Infants with CNPAS between 2010 and 2017 were identified by ICD- 9 and 10 codes. Demographics, maternal history, anatomic features on imaging and medical and/or surgical management were reviewed. Frequencies, means and standard deviations were calculated. A p-value <.05 was considered significant.

Results

Twenty infants were included. All underwent flexible nasal endoscopy with inability to pass the scope in either nostril in 65% of infants. Nineteen had a CT scan and 13 had a MRI with midline defects in 76.3% and 53.8%, respectively. Solitary central mega-incisor was present in 65%. Half underwent surgical intervention at a mean age of 74.8 days, with 90% requiring revision surgery. There was no difference in pyriform aperture distance in the surgical and non-surgical patient subgroups (5.4 mm and 5.2 mm, p = .6 respectively). No specific variables were predictive of need for initial or revision surgery. Maternal diabetes mellitus (MDM) was found in 55% of mothers of infants with CNPAS.

Conclusion

Pyriform aperture distance was not a predictor of surgical intervention. MRI should be considered in all infants with CNPAS as the rate of intracranial complications is high. MDM may be a risk factor for CNPAS.

Is there an association between age at first words and speech sound disorders among 4- to 5-year-old children? An epidemiological cross-sectional study based on parental reports

03-08-2019 – Pietro Salvago, Eleonora Gorgone, Silvia Giaimo, Epifanio Battaglia, Francesco Dispenza, Sergio Ferrara, Francesco Martines

Journal Article

Objective

To investigate the role of the period of emergence of the first words and its interactions with other risk factors in predicting the development of speech sound disorder (SSD) among 4- to 5-year-old children.

Methods

After 373 children underwent otolaryngology and speech pathology examinations, their parents answered a questionnaire about potential risk factors for speech impairment. The presence of SSD was identified by a speech pathologist who administered Fanzagos Articulation Test to each child. Multivariate logistic analysis was used to explore the relationships between variables and outcomes.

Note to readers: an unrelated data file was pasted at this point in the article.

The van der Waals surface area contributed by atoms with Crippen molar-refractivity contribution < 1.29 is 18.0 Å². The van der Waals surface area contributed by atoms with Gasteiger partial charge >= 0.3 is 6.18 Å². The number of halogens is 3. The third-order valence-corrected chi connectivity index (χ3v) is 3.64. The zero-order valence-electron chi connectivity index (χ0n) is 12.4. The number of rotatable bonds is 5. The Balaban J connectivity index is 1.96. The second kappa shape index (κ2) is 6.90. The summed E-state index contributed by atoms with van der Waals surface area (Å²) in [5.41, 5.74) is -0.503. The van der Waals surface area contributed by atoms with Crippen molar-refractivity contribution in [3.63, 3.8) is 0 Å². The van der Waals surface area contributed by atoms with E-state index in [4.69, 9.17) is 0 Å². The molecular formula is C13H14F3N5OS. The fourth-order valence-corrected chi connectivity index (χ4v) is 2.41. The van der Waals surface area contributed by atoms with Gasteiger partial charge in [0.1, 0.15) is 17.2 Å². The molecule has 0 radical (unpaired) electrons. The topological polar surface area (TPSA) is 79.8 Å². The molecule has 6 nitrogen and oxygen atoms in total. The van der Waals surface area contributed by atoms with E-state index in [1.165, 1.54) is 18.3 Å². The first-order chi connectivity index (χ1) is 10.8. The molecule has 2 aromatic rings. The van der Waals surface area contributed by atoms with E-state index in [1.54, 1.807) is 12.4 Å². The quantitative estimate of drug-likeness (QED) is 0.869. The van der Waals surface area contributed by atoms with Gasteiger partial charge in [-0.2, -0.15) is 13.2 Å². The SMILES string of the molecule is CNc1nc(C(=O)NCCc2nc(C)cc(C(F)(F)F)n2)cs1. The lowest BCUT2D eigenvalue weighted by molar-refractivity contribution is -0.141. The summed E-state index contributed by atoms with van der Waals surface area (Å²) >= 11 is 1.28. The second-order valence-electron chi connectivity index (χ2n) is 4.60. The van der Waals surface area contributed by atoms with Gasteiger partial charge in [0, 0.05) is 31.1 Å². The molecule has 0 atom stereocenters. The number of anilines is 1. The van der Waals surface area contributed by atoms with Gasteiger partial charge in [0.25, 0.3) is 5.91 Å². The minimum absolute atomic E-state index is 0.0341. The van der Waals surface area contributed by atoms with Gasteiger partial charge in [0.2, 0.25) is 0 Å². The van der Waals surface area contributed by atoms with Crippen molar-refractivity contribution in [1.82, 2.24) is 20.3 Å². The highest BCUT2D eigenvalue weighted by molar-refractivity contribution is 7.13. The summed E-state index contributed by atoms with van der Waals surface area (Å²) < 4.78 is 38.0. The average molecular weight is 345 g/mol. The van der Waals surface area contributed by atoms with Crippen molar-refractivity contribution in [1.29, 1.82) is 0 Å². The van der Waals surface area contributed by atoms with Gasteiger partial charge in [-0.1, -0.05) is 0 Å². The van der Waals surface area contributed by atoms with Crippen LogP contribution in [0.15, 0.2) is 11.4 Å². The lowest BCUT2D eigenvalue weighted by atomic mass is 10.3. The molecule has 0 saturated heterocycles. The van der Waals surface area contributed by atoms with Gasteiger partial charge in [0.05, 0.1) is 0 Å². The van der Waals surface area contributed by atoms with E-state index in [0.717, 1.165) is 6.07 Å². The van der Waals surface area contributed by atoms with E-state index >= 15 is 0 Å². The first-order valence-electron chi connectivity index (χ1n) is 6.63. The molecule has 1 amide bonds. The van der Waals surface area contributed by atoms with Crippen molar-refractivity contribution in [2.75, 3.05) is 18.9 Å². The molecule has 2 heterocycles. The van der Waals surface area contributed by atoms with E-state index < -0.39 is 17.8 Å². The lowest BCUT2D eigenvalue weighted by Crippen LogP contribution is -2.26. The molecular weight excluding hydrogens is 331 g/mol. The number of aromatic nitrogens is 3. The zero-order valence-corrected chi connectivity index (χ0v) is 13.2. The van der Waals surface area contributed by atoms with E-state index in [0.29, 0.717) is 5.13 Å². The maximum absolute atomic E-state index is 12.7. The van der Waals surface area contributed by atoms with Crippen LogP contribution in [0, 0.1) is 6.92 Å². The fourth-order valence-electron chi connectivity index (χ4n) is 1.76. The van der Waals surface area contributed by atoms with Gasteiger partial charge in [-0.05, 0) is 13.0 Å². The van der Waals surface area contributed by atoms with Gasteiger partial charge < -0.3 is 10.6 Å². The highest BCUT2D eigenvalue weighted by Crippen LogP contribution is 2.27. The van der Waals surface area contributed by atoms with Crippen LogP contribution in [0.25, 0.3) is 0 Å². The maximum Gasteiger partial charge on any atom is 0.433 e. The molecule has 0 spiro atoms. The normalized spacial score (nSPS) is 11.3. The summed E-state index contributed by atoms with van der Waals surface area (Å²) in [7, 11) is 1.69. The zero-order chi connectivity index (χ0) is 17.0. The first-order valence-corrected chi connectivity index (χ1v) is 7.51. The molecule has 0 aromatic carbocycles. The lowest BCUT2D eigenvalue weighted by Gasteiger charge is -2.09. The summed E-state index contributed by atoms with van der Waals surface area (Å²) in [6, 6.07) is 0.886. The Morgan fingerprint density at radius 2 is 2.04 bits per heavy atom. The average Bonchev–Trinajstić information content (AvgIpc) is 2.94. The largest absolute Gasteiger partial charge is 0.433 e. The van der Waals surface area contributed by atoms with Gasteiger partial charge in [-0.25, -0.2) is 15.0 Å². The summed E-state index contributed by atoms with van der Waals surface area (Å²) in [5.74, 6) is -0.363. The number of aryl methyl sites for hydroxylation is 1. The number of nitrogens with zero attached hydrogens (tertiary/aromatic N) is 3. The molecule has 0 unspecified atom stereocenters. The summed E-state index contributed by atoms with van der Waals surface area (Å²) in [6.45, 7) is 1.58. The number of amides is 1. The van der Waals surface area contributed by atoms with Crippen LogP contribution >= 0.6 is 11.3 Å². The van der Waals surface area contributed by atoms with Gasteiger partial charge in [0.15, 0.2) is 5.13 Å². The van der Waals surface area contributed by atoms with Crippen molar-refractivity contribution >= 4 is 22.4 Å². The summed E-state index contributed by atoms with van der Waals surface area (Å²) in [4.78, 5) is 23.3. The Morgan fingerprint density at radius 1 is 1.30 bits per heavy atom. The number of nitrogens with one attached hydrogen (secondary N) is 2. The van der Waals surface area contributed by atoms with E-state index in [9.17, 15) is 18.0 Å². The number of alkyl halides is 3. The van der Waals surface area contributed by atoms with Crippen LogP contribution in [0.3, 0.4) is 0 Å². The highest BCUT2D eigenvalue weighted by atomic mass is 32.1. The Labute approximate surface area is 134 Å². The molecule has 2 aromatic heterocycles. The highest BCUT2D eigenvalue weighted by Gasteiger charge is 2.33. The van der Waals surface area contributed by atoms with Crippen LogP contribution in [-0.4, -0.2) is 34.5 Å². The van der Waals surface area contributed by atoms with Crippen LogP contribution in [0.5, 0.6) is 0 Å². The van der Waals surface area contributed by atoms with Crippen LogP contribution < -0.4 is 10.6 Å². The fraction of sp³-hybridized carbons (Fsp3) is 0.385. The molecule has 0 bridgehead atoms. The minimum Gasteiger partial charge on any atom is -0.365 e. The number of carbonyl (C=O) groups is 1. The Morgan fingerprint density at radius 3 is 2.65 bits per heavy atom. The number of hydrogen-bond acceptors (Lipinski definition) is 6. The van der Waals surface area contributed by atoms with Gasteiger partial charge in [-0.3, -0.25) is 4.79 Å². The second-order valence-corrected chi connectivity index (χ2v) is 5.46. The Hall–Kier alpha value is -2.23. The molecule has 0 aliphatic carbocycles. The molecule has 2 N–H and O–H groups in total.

Results

Mean age at first words was 17.8 ± 6.5 months of life; 25.7% of patients suffered from SSD, and 3.7% from stuttering. A family history of language impairment was found in 12.9% of the sample, whereas a family history of reading difficulty was reported in only 5.4% of cases. No differences in terms of mean age (p = 0.3) or gestational age (p = 0.16) were found between children affected by SSD and those who were not. Multivariate logistic analysis revealed that male sex (p < 0.001), a family history of language impairment (p < 0.001) and stuttering (p = 0.001) were significantly associated to SSD. Age at first words did not result a predictor of speech impairment.

Conclusion

In contrast to male sex (p < 0.001), family history of language impairment (p < 0.001) and stuttering (p = 0.001) which resulted significantly associated to SSD, age at first words does not seem to be a predictor of SSD (p = 0.11); however, it remains a useful indicator of language delay and, when considered in association with other language milestones, can be a reason of concern for parents and caregivers about their childrens developmental and speech therapy needs.